Published: 12 Nov 2007
| Craig Wilson, IT director at the Minneapolis law firm of Winthrop & Weinstine, became convinced that a deduplication strategy could benefit him as he watched the recurring costs associated with his tape management system climb. Last year, Wilson invested in a Data Domain Appliance, a product that promises cost-effective, long-term, onsite retention and highly efficient WAN vaulting for disaster recovery.
At that point, Wilson tried to forecast his data growth. But within a month, the law firm exceeded the initial capacity of the Data Domain Appliance Series because of a court case that generated reams of files and required Wilson to back up 1.5TB of data. "I try to anticipate our growth rate but then, Bam!, everything changes," he says.
Wilson now has two choices for scalability: purchase a second appliance or buy a new, larger Data Domain DDX Array. He'll present a case to management for both options, but his vote would be for a larger Data Domain array. "The new Data Domain DDX arrays have expansion cabinets and expansion is a necessity," says Wilson.
He could add a second appliance, but Wilson wouldn't double his capacity because there's no way (yet) to cluster two separate deduplication appliances from Data Domain. Data deduplication can reduce data storage rates by tenfold, shorten backup windows and create new possibilities for offsite data replication. But as administrators hit the upper capacity limits of a deduplication appliance, they need to choose between upgrading to a larger deduplication appliance or buying another one.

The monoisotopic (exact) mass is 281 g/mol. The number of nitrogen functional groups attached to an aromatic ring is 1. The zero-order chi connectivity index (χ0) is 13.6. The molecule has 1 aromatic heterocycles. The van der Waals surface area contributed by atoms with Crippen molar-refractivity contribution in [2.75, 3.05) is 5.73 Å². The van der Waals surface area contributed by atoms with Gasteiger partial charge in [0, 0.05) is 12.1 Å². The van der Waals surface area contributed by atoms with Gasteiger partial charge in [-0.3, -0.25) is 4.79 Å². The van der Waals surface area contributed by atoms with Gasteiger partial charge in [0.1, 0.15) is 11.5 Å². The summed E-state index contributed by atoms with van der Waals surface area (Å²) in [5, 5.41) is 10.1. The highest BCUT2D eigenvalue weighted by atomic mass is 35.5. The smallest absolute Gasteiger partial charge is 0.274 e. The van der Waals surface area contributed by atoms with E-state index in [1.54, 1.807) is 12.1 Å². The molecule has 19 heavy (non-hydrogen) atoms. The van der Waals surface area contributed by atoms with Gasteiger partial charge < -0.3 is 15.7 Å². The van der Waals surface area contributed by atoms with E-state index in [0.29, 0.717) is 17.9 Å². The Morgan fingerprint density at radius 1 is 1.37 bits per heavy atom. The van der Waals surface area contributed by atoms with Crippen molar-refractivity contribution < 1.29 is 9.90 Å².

Upgrading to a larger deduplication appliance requires data migration. In addition, a unit with 50% more capacity will likely cost more than double the entry-level model. However, adding a deduplication appliance means the new appliance has to repeat the process of deduplicating and compressing the backup data. That's because the new deduplication appliance can't access the deduplication pattern-matching schemes created by the first one.
Brian Garrett, a technical director at ESG Labs in Milford, MA--which provides independent analysis of emerging storage hardware--finds that some capacity limitations of deduplication appliances are minimized by 750GB and 1TB SATA disk drives. Companies with 10TB or less of raw data can now deploy entry-level deduplication appliances that scale to 20TB of deduplicated data which, says Garrett, "allows for companies to deploy a deduplication appliance with twice the capacity the company needs to protect and then [allow them to] grow into it."
| New products from companies like NEC Corp. of America and Sepaton offer a more scalable, clustered and multinode architecture. Clustered architectures allow companies to add new deduplication appliances to their backup environment, which can then access the pattern matches created by the first appliance.
Garrett also warns that backup software such as IBM's Tivoli Storage Manager (TSM), which may compress data prior to storing it on a deduplication appliance, can potentially negate the effectiveness of a deduplication appliance. Because deduplication appliances do compression as part of the data-reduction process, compressing data prior to sending it to the deduplication appliance impacts the deduplication appliance's ability to recognize and match patterns.
"Users may not receive as much benefit with TSM because it is already doing some of the same magic as the deduplication appliance," says Garrett.
--Jerome M. Wendt
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